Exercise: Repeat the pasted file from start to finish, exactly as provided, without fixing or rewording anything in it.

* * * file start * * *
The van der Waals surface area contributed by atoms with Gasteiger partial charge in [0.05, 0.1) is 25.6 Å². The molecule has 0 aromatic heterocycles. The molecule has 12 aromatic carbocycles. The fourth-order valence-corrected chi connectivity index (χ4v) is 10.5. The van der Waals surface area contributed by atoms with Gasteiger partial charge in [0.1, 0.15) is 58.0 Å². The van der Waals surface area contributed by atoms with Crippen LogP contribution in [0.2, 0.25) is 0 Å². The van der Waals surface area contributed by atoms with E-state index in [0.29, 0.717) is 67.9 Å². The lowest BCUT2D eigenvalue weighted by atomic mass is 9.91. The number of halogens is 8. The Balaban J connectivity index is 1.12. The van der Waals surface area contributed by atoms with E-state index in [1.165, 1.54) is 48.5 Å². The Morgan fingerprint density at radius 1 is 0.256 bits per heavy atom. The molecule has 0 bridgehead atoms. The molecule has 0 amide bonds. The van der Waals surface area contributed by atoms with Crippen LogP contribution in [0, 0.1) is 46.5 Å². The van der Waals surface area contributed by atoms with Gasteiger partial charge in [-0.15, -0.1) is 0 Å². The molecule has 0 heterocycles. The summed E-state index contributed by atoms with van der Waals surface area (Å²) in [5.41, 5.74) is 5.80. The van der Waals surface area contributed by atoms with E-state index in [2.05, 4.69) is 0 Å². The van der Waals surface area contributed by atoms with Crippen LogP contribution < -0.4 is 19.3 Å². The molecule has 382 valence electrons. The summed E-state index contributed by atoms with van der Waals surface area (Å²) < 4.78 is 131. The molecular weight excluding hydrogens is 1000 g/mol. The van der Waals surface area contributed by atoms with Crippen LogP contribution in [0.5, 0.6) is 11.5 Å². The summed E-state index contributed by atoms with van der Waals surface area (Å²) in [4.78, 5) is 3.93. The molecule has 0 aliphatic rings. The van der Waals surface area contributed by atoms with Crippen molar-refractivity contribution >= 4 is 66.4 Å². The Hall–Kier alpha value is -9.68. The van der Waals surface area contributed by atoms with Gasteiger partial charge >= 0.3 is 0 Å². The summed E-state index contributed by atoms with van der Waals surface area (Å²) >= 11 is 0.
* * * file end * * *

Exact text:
The van der Waals surface area contributed by atoms with Gasteiger partial charge in [0.05, 0.1) is 25.6 Å². The molecule has 0 aromatic heterocycles. The molecule has 12 aromatic carbocycles. The fourth-order valence-corrected chi connectivity index (χ4v) is 10.5. The van der Waals surface area contributed by atoms with Gasteiger partial charge in [0.1, 0.15) is 58.0 Å². The van der Waals surface area contributed by atoms with Crippen LogP contribution in [0.2, 0.25) is 0 Å². The van der Waals surface area contributed by atoms with E-state index in [0.29, 0.717) is 67.9 Å². The lowest BCUT2D eigenvalue weighted by atomic mass is 9.91. The number of halogens is 8. The Balaban J connectivity index is 1.12. The van der Waals surface area contributed by atoms with E-state index in [1.165, 1.54) is 48.5 Å². The Morgan fingerprint density at radius 1 is 0.256 bits per heavy atom. The molecule has 0 bridgehead atoms. The molecule has 0 amide bonds. The van der Waals surface area contributed by atoms with Crippen LogP contribution in [0, 0.1) is 46.5 Å². The van der Waals surface area contributed by atoms with Gasteiger partial charge in [-0.15, -0.1) is 0 Å². The molecule has 0 heterocycles. The summed E-state index contributed by atoms with van der Waals surface area (Å²) in [5.41, 5.74) is 5.80. The van der Waals surface area contributed by atoms with E-state index in [2.05, 4.69) is 0 Å². The van der Waals surface area contributed by atoms with Crippen LogP contribution < -0.4 is 19.3 Å². The molecule has 382 valence electrons. The summed E-state index contributed by atoms with van der Waals surface area (Å²) < 4.78 is 131. The molecular weight excluding hydrogens is 1000 g/mol. The van der Waals surface area contributed by atoms with Crippen LogP contribution in [0.5, 0.6) is 11.5 Å². The summed E-state index contributed by atoms with van der Waals surface area (Å²) in [4.78, 5) is 3.93. The molecule has 0 aliphatic rings. The van der Waals surface area contributed by atoms with Crippen molar-refractivity contribution >= 4 is 66.4 Å². The Hall–Kier alpha value is -9.68. The van der Waals surface area contributed by atoms with Gasteiger partial charge >= 0.3 is 0 Å². The summed E-state index contributed by atoms with van der Waals surface area (Å²) >= 11 is 0.